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Roads to Resilience: From Drought to Productivity in Ethiopia

Hunter Goldman — Former Director, Innovation, The Rockefeller Foundation

As soon as I arrived in Ethiopia’s Tigray region I could already feel the dust in the air.

While it’s widely reported that the effects of this season’s El Niño are some of the most significant in recent memory, different regions of the world are experiencing it in different ways—in Northern Ethiopia this means drought.

Drought is unfortunately a familiar event in Tigray, whose impact the international community will most likely recall from the 1983-85 Ethiopian famine. In the years since then, both the regional and national governments have made significant gains in drought mitigation measures, which in turn, has meant dealing with this season’s drought has been much less of a strain on the people whose livelihoods depend on seasonal rainfall in order to feed themselves and their communities.

One of the means, by which governing authorities have been able to mitigate the effects of drought in Tigray, is through mass mobilization campaigns. Researchers at MetaMeta Research, along with partners at Mekelle University, have spent the past several years working with local jurisdictions to train them on how to leverage communities of farmers during the dry season to construct smart infrastructure that will divert rainwater runoff from newly constructed roads for productive agricultural uses. While community organizing for mutual benefit is not a new concept, the team of researchers has been meticulous in documenting the learnings from this exercise in order to plan for adoption on a larger scale.

  • Overlooking a valley outside Freweyni where, between 2004 and 2010, the government of Ethiopia has invested in over 11,000km of new roads across the country as part of their Road Sector Development Program ("RSDP").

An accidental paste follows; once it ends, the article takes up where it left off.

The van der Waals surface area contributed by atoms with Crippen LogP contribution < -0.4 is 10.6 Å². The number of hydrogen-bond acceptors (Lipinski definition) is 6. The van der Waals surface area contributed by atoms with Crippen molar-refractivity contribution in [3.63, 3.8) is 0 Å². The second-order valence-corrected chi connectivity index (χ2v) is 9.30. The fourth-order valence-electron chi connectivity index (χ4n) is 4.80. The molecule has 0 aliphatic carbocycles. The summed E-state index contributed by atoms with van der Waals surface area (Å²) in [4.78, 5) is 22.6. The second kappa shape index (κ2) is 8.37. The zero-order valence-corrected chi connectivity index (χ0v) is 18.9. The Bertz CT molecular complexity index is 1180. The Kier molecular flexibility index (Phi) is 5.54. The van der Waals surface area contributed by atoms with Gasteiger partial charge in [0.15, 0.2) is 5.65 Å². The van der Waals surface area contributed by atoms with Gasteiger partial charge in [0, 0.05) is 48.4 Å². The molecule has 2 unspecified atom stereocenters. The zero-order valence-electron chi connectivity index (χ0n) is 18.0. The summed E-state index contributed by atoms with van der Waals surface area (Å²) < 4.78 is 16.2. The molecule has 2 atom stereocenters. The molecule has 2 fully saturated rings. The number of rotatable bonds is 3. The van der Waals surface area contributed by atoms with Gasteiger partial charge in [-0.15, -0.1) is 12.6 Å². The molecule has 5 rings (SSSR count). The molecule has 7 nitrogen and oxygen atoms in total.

In September, 2015 the MetaMeta led collaborative was announced as one of winning eight teams in the Global Resilience Challenge. Visiting the team on the ground in Tigray, I was particularly impressed with the progress made to-date in building the adaptive capacity of these roadside farming communities through several different techniques, including:

  • Flood Water Spreaders from road surface to enhance soil moisture and recharge groundwater
  • Water Spreaders from culverts for supplemental irrigation
  • Water Storage Ponds for groundwater recharge
  • Check dams to store groundwater upstream

As these new techniques become mainstream across the region, farmers are beginning to understand the benefits of how smart infrastructure investment will enable them to become more resilient in the face of unknown precipitation patterns in the future. Going forward, the Partnership is eager to learn how MetaMeta Research will apply these lessons as they expand the scope of their project from Ethiopia to Kenya, where a different governance structure will mean a different approach will be necessary in order to disseminate knowledge about these various techniques.

As I concluded my inspiring four day visit, I was struck by the fact that despite the immediate threat of potential drought, these roadside communities were optimistic that the knowledge they’ve gained has enabled them to make investments in their future food security.

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